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|George Seferis (1900-1971; original name Giorgios Stylianou Seferiadis) Birth date: February 29, 1900, according to the old, Julian calendar; March 13, 1900, according to the Gregorian (western) calendar|
Greek poet, essayist, and diplomat who won the Nobel Prize for Literature in 1963. Seferis is considered to be the most distinguished Greek poet of the pre-war generation of the 1930s. In his work Seferis combined the language of everyday speech with traditional poetic forms and rhythms. Seferis spent much of his life outside Greece in diplomatic service. Recurrent theme in his poetry is exile and nostalgia for the Mediterranean and his birthplace, Smyrna.
"Your music is this life
George Seferis (Georgios Seferiadis) was born in Izmir (formerly Smyrna), Turkey. His father, Stelios (Stylianos) Seferiadis was a lawyer and also a poet. "He appreciated honours and titles, high society and important connections," recalled the novelist George Theotokas, who studied under him. "In society he behaved like a man of the world, an affable European; with his family, though, I realised he could be different: austere, an authoritarian Anatolian-Greek father of the old school." Seferis's mother, Despo (Despina) Tenekidou was the daughter of a prosperous landowner. "A saintly woman with a boundless capacity of love," he wrote after her death in his diary. "I can never think of her in a drawing room; I always see her either on the seashore or among the vineyards and the trees."
Smyrna became a major source of inspiration for Seferis during his career as a poet. The ancient city on the Aegean Sea is one of the cities claiming to be the birthplace of Homer. Seferis started to compose poems at the age of 14. The family moved in 1914 to Athens, where he graduated from the First Classical Gymnasium in 1917.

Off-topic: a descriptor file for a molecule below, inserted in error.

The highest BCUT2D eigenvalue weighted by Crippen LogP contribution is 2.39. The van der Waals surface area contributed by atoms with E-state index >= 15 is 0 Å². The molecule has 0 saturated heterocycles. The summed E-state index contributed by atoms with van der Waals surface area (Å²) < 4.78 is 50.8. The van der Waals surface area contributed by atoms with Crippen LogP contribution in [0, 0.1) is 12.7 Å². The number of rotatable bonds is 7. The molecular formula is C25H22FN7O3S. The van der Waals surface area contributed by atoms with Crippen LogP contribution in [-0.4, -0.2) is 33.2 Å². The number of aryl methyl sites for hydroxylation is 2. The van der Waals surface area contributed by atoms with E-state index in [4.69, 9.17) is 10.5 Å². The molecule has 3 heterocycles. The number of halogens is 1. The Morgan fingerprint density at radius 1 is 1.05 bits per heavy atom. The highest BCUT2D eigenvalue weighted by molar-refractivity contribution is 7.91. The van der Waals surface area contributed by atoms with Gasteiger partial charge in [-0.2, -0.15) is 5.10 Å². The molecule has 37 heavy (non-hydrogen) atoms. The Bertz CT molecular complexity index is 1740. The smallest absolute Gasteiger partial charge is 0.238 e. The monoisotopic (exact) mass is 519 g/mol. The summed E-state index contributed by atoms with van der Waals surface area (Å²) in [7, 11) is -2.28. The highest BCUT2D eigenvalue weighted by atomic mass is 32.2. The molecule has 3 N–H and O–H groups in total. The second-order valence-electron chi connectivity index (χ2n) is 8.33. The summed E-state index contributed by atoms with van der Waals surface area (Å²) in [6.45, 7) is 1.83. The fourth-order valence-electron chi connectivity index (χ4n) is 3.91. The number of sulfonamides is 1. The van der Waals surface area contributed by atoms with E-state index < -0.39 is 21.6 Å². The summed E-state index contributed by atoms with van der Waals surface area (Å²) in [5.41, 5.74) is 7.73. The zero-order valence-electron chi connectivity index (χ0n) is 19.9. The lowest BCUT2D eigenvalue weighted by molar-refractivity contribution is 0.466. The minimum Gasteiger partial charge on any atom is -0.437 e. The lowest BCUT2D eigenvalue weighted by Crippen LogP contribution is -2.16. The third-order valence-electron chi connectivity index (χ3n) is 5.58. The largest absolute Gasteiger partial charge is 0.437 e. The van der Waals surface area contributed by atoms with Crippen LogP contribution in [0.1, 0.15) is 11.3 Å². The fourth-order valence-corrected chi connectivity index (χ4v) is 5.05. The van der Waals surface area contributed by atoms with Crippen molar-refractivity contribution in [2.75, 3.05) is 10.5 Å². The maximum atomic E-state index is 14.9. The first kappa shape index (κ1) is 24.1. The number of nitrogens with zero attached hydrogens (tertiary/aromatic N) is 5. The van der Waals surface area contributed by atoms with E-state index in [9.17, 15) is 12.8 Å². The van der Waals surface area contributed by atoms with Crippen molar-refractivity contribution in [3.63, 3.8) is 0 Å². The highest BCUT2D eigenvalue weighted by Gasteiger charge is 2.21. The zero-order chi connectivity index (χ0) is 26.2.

From 1918 Seferis was a reluctant student of law at the Sorbonne in Paris, completing his doctoral requirements in 1924. During these years he continued to write verse and familiarized himself with contemporary French poetry. In Paris he had also an affair with Jacqueline Pouyollon, his first great love. After breaking up with her, Seferis wrote the poem 'Denial,' which was published in his first collection of poems, Strofi (1931, The Turning Point). Later the poem was set to music by Mikis Theodorakis. When Smyrna was retaken by the Turks in the early 1920s, Seferis felt he was in exile and decided to enter the diplomatic service. He traveled to London to perfect his English.
Upon graduating he obtained a post in the Ministry of Foreign Affairs. He served in London as vice-consul, and as consul in Albania in the 1930s. In London he discovered the poetry of T.S. Eliot, whose style greatly influenced him. Seferis's translation of Eliot's 'Difficulties of a Statesman,' 'Marina,' and 'The Hollow Men' in 1936 were later followed by a modern Greek translation of The Waste Land (1949) and Murder in the Cathedral (1963). Making a distinction between copying and translation, he said: "I think that when I translate Greek texts into our own contemporary language and when I translate from foreign languages, I an doing two different things. Therefore I need two different words to indicate the difference."
As a poet Seferis debuted with Strofi, which appeared in a private edition. Seferis rejected his previous dominating rhetorical tone and used sophisticated rhymes and imagery. The poet's deep acquaintance with symbolism was apparent in this work, as in his second collection, I Sterna (1932, The Cistern).